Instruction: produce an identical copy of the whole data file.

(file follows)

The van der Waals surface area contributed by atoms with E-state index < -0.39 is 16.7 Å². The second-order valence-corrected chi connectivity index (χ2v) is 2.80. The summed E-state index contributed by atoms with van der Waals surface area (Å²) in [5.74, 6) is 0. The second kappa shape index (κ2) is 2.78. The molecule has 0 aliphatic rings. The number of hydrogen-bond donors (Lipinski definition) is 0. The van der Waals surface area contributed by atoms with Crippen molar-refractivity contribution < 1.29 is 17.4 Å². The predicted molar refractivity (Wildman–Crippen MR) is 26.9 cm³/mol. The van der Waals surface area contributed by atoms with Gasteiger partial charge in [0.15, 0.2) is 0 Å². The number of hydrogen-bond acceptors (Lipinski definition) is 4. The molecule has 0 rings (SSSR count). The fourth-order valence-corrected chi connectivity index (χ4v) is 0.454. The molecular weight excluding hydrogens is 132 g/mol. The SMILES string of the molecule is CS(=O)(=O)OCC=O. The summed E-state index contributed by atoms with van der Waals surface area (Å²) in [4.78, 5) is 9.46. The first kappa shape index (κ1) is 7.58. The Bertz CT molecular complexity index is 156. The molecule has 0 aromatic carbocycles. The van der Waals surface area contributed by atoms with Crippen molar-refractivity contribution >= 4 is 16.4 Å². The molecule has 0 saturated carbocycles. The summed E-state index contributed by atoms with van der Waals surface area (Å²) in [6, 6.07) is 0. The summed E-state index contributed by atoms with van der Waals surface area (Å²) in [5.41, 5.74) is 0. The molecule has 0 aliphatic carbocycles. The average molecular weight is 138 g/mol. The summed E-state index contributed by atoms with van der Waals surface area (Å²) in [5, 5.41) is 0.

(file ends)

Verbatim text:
The van der Waals surface area contributed by atoms with E-state index < -0.39 is 16.7 Å². The second-order valence-corrected chi connectivity index (χ2v) is 2.80. The summed E-state index contributed by atoms with van der Waals surface area (Å²) in [5.74, 6) is 0. The second kappa shape index (κ2) is 2.78. The molecule has 0 aliphatic rings. The number of hydrogen-bond donors (Lipinski definition) is 0. The van der Waals surface area contributed by atoms with Crippen molar-refractivity contribution < 1.29 is 17.4 Å². The predicted molar refractivity (Wildman–Crippen MR) is 26.9 cm³/mol. The van der Waals surface area contributed by atoms with Gasteiger partial charge in [0.15, 0.2) is 0 Å². The number of hydrogen-bond acceptors (Lipinski definition) is 4. The molecule has 0 rings (SSSR count). The fourth-order valence-corrected chi connectivity index (χ4v) is 0.454. The molecular weight excluding hydrogens is 132 g/mol. The SMILES string of the molecule is CS(=O)(=O)OCC=O. The summed E-state index contributed by atoms with van der Waals surface area (Å²) in [4.78, 5) is 9.46. The first kappa shape index (κ1) is 7.58. The Bertz CT molecular complexity index is 156. The molecule has 0 aromatic carbocycles. The van der Waals surface area contributed by atoms with Crippen molar-refractivity contribution >= 4 is 16.4 Å². The molecule has 0 saturated carbocycles. The summed E-state index contributed by atoms with van der Waals surface area (Å²) in [6, 6.07) is 0. The summed E-state index contributed by atoms with van der Waals surface area (Å²) in [5.41, 5.74) is 0. The molecule has 0 aliphatic carbocycles. The average molecular weight is 138 g/mol. The summed E-state index contributed by atoms with van der Waals surface area (Å²) in [5, 5.41) is 0.